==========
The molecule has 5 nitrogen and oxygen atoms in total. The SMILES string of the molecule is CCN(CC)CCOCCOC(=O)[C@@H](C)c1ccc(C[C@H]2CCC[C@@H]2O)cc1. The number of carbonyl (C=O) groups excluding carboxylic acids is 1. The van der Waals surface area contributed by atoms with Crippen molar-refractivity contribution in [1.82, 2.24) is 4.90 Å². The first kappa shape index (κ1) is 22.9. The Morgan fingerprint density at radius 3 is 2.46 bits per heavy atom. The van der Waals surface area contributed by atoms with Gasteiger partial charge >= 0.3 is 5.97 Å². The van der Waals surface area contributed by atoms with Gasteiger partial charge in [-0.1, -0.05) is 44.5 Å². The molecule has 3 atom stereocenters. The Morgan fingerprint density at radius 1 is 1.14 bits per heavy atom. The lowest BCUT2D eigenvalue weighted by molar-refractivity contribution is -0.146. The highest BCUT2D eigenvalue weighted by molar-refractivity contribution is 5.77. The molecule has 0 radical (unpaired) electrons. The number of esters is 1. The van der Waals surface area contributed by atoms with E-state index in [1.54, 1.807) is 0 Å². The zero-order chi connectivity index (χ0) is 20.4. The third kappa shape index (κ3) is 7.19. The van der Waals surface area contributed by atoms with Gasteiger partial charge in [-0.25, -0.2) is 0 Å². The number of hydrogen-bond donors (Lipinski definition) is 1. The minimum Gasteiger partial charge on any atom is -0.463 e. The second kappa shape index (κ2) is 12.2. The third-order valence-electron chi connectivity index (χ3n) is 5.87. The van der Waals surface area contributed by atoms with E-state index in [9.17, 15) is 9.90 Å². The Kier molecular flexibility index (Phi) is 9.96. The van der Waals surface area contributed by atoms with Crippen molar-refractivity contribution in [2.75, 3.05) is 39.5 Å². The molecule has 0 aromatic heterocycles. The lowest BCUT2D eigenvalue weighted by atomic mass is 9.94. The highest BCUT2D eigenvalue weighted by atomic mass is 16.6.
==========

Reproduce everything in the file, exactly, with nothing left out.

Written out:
The molecule has 5 nitrogen and oxygen atoms in total. The SMILES string of the molecule is CCN(CC)CCOCCOC(=O)[C@@H](C)c1ccc(C[C@H]2CCC[C@@H]2O)cc1. The number of carbonyl (C=O) groups excluding carboxylic acids is 1. The van der Waals surface area contributed by atoms with Crippen molar-refractivity contribution in [1.82, 2.24) is 4.90 Å². The first kappa shape index (κ1) is 22.9. The Morgan fingerprint density at radius 3 is 2.46 bits per heavy atom. The van der Waals surface area contributed by atoms with Gasteiger partial charge >= 0.3 is 5.97 Å². The van der Waals surface area contributed by atoms with Gasteiger partial charge in [-0.1, -0.05) is 44.5 Å². The molecule has 3 atom stereocenters. The Morgan fingerprint density at radius 1 is 1.14 bits per heavy atom. The lowest BCUT2D eigenvalue weighted by molar-refractivity contribution is -0.146. The highest BCUT2D eigenvalue weighted by molar-refractivity contribution is 5.77. The molecule has 0 radical (unpaired) electrons. The number of esters is 1. The van der Waals surface area contributed by atoms with E-state index in [1.54, 1.807) is 0 Å². The zero-order chi connectivity index (χ0) is 20.4. The third kappa shape index (κ3) is 7.19. The van der Waals surface area contributed by atoms with Gasteiger partial charge in [-0.25, -0.2) is 0 Å². The number of hydrogen-bond donors (Lipinski definition) is 1. The minimum Gasteiger partial charge on any atom is -0.463 e. The second kappa shape index (κ2) is 12.2. The third-order valence-electron chi connectivity index (χ3n) is 5.87. The van der Waals surface area contributed by atoms with E-state index in [9.17, 15) is 9.90 Å². The Kier molecular flexibility index (Phi) is 9.96. The van der Waals surface area contributed by atoms with Crippen molar-refractivity contribution in [2.75, 3.05) is 39.5 Å². The molecule has 0 aromatic heterocycles. The lowest BCUT2D eigenvalue weighted by atomic mass is 9.94. The highest BCUT2D eigenvalue weighted by atomic mass is 16.6.